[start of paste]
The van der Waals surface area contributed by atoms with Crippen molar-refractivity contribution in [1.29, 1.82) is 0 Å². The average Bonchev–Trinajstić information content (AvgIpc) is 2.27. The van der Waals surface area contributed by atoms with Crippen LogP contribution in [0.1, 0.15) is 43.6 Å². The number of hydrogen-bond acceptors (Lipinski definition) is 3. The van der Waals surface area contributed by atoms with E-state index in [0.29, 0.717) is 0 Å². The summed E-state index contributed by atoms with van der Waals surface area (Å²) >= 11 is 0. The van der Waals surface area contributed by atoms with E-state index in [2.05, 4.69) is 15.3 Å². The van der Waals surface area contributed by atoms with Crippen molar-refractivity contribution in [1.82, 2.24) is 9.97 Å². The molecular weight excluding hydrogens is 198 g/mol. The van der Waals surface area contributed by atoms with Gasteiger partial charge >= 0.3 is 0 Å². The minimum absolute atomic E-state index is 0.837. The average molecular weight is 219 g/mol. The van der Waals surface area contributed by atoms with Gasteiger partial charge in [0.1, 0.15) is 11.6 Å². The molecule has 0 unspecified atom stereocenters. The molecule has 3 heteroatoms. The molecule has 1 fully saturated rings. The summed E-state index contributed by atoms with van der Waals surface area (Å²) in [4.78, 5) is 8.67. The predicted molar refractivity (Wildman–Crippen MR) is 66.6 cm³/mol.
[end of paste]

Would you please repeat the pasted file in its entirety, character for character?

The van der Waals surface area contributed by atoms with Crippen molar-refractivity contribution in [1.29, 1.82) is 0 Å². The average Bonchev–Trinajstić information content (AvgIpc) is 2.27. The van der Waals surface area contributed by atoms with Crippen LogP contribution in [0.1, 0.15) is 43.6 Å². The number of hydrogen-bond acceptors (Lipinski definition) is 3. The van der Waals surface area contributed by atoms with E-state index in [0.29, 0.717) is 0 Å². The summed E-state index contributed by atoms with van der Waals surface area (Å²) >= 11 is 0. The van der Waals surface area contributed by atoms with E-state index in [2.05, 4.69) is 15.3 Å². The van der Waals surface area contributed by atoms with Crippen molar-refractivity contribution in [1.82, 2.24) is 9.97 Å². The molecular weight excluding hydrogens is 198 g/mol. The van der Waals surface area contributed by atoms with Gasteiger partial charge >= 0.3 is 0 Å². The minimum absolute atomic E-state index is 0.837. The average molecular weight is 219 g/mol. The van der Waals surface area contributed by atoms with Gasteiger partial charge in [0.1, 0.15) is 11.6 Å². The molecule has 0 unspecified atom stereocenters. The molecule has 3 heteroatoms. The molecule has 1 fully saturated rings. The summed E-state index contributed by atoms with van der Waals surface area (Å²) in [4.78, 5) is 8.67. The predicted molar refractivity (Wildman–Crippen MR) is 66.6 cm³/mol.